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The good and the bad of hot summers | Wine Tasting Tips #17
July 17, 2019
The Good and the Bad of Hot Summers
It’s definitely summer in the Northern Hemisphere, not surprisingly hot and humid in Atlanta.
This issue of Wine Tasting Tips focuses on how hot summers challenge both vineyards and us, wine consumers. Here are the topics:
* A heatwave that dried grapevines in the South of France
* To chill or not to chill red wine
* other wine tasting science news.
Feedback is a gift. So please let me know if this newsletter brings you valuable tips, or not, by filling out the survey; the link is provided at the end of the newsletter.
Sun Burnt Grapes
You probably heard about the heat wave that hit France the last week of June. It was difficult for the people and also for the grapevines. Vineyards in the South of France were particularly affected. Some reports described the berries as sun burnt, the leaves dried, some said vines looked like they had been burnt by a blow torch!
How was this possible? Grapevines are known to be so resilient, being able to resist high temperatures above 40C and with little water. However this heatwave was so sudden that the damages are important. The variety Carignan was particularly affected, as were vines planted in gravel soils, and those which had been recently treated with sulfur against mildew.
The impact on the wine will only be known later on; however the yield of the 2019 harvest will definitely be low in this region.
Lucky outcomes from the heat wave? Vineyards in Bordeaux benefited from this dry heat as it was timely to limit the propagation of mildew in the vineyards.
To Chill or not to Chill Red Wine
Hot summers call for refreshing beverages and wine is not really refreshing, is it? The alcohol tends to warm up our palates rather than cooling them. Low alcohol wines such as Rosés or Moscatos served chilled are therefore pleasant and quite refreshing during hot weather.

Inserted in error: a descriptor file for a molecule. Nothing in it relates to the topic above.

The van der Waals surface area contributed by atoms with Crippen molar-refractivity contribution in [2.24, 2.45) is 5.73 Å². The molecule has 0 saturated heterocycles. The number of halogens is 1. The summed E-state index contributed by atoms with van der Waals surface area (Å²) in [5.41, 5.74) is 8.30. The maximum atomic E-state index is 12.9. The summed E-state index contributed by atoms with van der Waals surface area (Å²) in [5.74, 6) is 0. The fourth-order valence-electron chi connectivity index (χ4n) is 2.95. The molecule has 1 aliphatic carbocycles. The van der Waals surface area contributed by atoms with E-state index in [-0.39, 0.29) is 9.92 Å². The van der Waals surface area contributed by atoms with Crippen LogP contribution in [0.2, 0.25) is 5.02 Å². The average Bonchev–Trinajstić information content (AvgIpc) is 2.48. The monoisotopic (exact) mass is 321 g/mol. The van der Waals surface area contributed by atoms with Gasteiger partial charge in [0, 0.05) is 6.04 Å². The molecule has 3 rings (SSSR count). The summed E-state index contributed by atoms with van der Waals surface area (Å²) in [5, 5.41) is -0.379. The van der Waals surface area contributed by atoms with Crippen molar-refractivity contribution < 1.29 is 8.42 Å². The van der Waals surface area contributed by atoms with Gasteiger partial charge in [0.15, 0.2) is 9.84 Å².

What about Reds? Should we forego red wines during the summer months? Wine specialists indeed recommend to serve red wine at room temperature. Above 22C, I personally find the experience quite dull. It is not surprising that this recent survey published in Drink Business found that one third of British red wine drinkers stated they never chilled red wine; it was a sacrilege!
The first time I drank a chilled red wine was in Alsace, it was a Pinot noir. The wine was light and fruity. Gamay wines or Beaujolais are also a good choice for a chilled wine tasting experience. Why not experimenting?
Choosing the correct wine temperature to store your wine can also be difficult. Get to know what is the
best wine temperature.
Other Wine Tasting Science News
Red Wine May Be Key to Next-Gen Wearable Tech
A team of scientists at the University of Manchester are using tannic acid from red wine, coffee or black tea to develop more flexible and durable wearable devices. READ this article.
Tasting Words and Seeing Music in Color…
Synesthesia is a rare condition where patients may see words in color, hear sounds as shapes. There are different forms of synesthesia and the most prevalent is mirror sensory synesthesia, where synesthetes feel in their own body what another person experiences.
This article reminds us that we all live in a different sensory world like “supertasters” or synesthetes do. This is also why we should not expect to all have the same sensory experiences when tasting wine or other foods.
My 3 Wine Tasting Tips
How to Enjoy Wine Tasting when it's Hot Outside
#1: Choose a cooler location
#2: Choose lighter wine styles
#3: Stay Hydrated
References used in this issueVITICULTURE SERVICE NOTE FOLLOWING THE CANICULE FRIDAY JUNE 28, 2019 (in French)
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Wine Tasting Tips is written and published by I. Lesschaeve at InnoVinum.
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